For this wild garlic risotto, first you’ll need some light vegetable stock; I never have such things ready at home, so I quickly make one by throwing all the vegetable scraps (a lonely carrot, a celery stick and the end of a celeriac root, an onion, some parsley stems) into a pot with a parmesan rind, salt and black peppercorns, cover it all with boiling water from the kettle and let it simmer away.
Meanwhile an onion and another stick of celery get finely diced and gently fried in a good amount of olive oil. Just before they take any real colour I add risotto rice (I like Vialone nano or Arborio) and stir for a few minutes until every grain is coated in oil and starts to look a bit translucent. Pour in a few healthy splashes of white wine (and maybe pour yourself a glass, too) and stir. Once it has evaporated take a few ladlefuls of hot vegetable stock directly from the boiling pot through and pour them through a small sieve into your risotto pan. Stir again – nothing beats a nice wooden spoon here – and let the risotto slowly bubble away; stir every now and then making sure to add more vegetable stock when the rice has absorbed most of the liquid. After 10 to 15 minutes start tasting: the rice should become creamy and cooked but retain a tiny bite.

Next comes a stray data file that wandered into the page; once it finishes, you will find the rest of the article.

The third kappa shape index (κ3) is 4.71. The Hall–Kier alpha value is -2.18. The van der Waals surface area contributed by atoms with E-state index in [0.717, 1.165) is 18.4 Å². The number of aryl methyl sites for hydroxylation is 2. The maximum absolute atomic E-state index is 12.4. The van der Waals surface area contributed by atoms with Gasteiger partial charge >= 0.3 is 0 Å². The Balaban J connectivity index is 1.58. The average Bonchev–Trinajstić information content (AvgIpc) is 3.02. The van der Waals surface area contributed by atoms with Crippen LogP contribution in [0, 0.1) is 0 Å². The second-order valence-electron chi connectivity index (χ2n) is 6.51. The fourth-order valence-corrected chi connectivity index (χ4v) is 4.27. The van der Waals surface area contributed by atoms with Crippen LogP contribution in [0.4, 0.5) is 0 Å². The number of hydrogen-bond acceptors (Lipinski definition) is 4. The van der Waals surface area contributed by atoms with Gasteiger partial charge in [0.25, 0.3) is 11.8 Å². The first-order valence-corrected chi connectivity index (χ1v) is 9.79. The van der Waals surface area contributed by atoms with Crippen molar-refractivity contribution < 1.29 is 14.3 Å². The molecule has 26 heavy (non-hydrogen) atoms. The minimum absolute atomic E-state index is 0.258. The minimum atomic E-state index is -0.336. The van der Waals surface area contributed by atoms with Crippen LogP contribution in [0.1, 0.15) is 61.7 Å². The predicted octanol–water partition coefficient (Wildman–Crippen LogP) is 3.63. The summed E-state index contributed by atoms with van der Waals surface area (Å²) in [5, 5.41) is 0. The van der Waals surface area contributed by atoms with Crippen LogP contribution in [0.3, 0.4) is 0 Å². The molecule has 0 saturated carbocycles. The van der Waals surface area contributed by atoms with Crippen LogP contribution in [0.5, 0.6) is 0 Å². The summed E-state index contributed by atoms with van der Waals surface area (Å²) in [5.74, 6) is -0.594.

Chop a bunch of wild garlic, grate some parmesan; stir them into the risotto when the rice is cooked (but al dente), plus a last splash of stock (you want the risotto still quite runny since it will set a bit more while resting) and a nice knob of cold butter, cover with a lid and take off the heat to let the flavours come together.
Eat simply with more chopped wild garlic and grated parmesan on top or consider adding some protein: I loved this runny egg fried in chilli spiked olive oil, but would imagine some quickly sautéed shrimp or smoked trout to be just as nice.